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How to Respond to a Negative Online Review

How to respond to a negative online review

Oh No! It happened. You got a bad review and it’s not a 4 or even a 3 star. It’s a 1 star! It’s heartbreaking, I know. You work very hard and you understand that you can’t please everybody all of the time and you’ll run into it every now and then.

But to see it in black and white for all to see is disheartening. As a business owner, it can hurt.

Yeah, we know, we can’t take it personally. But we are close to our work and customers so to see this can ruin a morning.

You can’t ignore it and you can’t return fire.

As the above stats highlight, people want to hear from you; the good and the bad. It’s about that trust factor that is all so important these days. It’s about the personal touch that can be missing with automation, technology, and mass marketing. Follow the rules, yes. But know that there are people in the equation with emotions and history and baggage. You can’t control that.

You can’t delete it either.

Not everyone is going to think glowingly of your business. It is impossible if you are growing and successful. In fact, one or two bad reviews will give your business some legitimacy. If Social media users see nothing but positive comments, they’ll assume your company is deleting the bad comments or, worse, faking the good

#1. Take a moment and do a little research.

So what do we say now? Well, before you respond take a moment, or, rather a few moments, and reflect. Don’t immediately start writing something in response. The worst thing you can do is to reply quickly. Find out who the person might be. Find out if they are a valid customer and was there a positive resolution before the review. What was the issue and who was involved.

Does the review have to do with an employee? If so, there are always two sides so before you accuse, get some facts and ask your employee for history without emotion.

If this is a review from a customer that you cannot verify, respond truthfully by acknowledging that you can’t find them in your records but don’t accuse them.

#2. Consider that the person might have a valid point.

Consider that the review might have some valuable feedback or insight into a situation that you might not be aware of. If so, what sort of remedy might you provide? Will this begin a new process to make sure it does not happen again? Will it provide an opportunity for better customer relations? If so, let them know.

#3. Draft a response on a notepad.

Get any feelings of dread or anger out by scribbling something on a notepad. Then delete or throw it away and rewrite it professionally with positive words and an encouraging, sympathetic tone. Remember, any response you provide is the same as if you were standing in front of them, face-to face.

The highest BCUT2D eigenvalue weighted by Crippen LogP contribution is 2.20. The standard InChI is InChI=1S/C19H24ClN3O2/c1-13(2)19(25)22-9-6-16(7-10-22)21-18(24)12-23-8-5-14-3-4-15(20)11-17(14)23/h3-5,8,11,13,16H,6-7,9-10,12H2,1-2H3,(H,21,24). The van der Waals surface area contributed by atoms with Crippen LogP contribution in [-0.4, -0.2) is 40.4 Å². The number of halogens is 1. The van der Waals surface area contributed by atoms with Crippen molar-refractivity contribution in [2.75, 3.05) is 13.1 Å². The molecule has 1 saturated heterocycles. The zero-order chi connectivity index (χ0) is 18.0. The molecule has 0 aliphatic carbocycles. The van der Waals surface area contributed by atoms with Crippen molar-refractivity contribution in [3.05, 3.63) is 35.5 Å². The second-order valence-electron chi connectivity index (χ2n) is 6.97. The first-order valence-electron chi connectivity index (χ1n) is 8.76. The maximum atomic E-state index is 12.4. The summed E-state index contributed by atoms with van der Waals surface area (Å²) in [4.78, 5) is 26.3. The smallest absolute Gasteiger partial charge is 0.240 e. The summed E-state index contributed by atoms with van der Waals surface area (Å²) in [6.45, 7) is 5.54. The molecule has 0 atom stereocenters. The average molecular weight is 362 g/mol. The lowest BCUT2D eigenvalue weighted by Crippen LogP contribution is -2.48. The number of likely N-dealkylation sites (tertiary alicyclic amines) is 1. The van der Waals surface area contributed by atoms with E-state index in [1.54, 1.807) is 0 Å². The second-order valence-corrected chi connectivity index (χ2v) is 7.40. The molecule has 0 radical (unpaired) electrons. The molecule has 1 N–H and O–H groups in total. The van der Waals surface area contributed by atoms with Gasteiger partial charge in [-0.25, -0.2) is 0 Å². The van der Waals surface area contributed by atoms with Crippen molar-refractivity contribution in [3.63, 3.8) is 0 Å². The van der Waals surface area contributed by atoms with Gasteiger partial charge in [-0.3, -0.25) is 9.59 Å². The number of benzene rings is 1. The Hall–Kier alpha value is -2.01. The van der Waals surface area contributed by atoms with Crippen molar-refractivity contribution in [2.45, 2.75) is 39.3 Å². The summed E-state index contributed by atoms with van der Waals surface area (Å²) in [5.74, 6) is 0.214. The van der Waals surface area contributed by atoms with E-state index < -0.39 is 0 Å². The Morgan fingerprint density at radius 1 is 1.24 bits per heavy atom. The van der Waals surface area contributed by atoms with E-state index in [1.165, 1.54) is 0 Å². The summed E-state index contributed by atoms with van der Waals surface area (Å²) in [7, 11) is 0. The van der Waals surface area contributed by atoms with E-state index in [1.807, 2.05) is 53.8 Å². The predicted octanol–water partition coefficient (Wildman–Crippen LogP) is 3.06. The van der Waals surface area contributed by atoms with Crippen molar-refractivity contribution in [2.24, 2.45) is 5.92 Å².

#4. Apologies & Resolutions.

Your response should be apologetic as well as helpful. Don’t defend yourself. Any resolution that you include will go a long way. Usually customer want to know that they’ve been heard and that you and the people in your company will make things right. You don’t need to be a pushover but be authentic when you respond. A clear template response copy/pasted over and over will be viewed negatively.

#5. Abusive or Hostile Reviews.

If you find a certain person is being blatantly hostile, you can ban them. It’s a last resort but sometimes necessary. You, your staff, as well as your customers do not deserve that type of language or behavior. If you rectify it by noting what happened and what you did to resolve it can help later. See our list below to the various review websites and their removal policies.

Here are some examples of responses:

Not a customer?

Hello Brad, We were sorry to hear about your experience and that your review was not a happy one. At this point we cannot verify that you were a customer at our (store, restaurant, etc). We would love to speak to you in person so we can resolve the issue. Please call 555-555-5555 so we can see how we can help.

Too expensive?

Hello Jim, We acknowledge that our prices might seem high but our greatest asset is our experienced and friendly team. We only hire those with true craftsmanship and a genuine interest in customer service. We are more than happy to help you in any way. Please email or call us to see how we can help you.

Service Was Really, Really Bad?

Hello Sarah, Thank you very much for taking the time to review our {product or service}. Your input, and the feedback from all of our [customers, guests, clients] is vitally important to us and we always want your expectations to be met. Per your comments, we have {whatever improvements/changes were made} to ensure that future {customers, travelers} are made aware of the {policy, change, etc.}. Please know that your {comfort, home, car, pet, etc.} are our top priorities. We sincerely apologize. We hope to see you again in the future and you can reach us directly at 555-555-5555 if we can be of any assistance.

Service Not What They Expected?

Oh no! We are sorry you had this experience, Mary. We will take your review into account and see how we make some improvements. Please call or email us to see how we can keep you as a valuable customer.

Customer At Fault?

Doesn’t matter. All of the above examples will work. No blaming. No accusing.

Here are more examples:

https://www.reviewtrackers.com/respond-negative-reviews/
http://www.trustyou.com/miscellaneous-fr/five-examples-of-hotel-managers-responding-like-stars?lang=fr

Just remember that mistakes happen. We are all human. Customers get upset and complain. Think of this as an opportunity to show how your company listens and responds to all feedback. It can only help.

Online Review Policies and Removing Reviews:

I hope this will be helpful.

If you have your own reviews that you might need help leave a comment!

 

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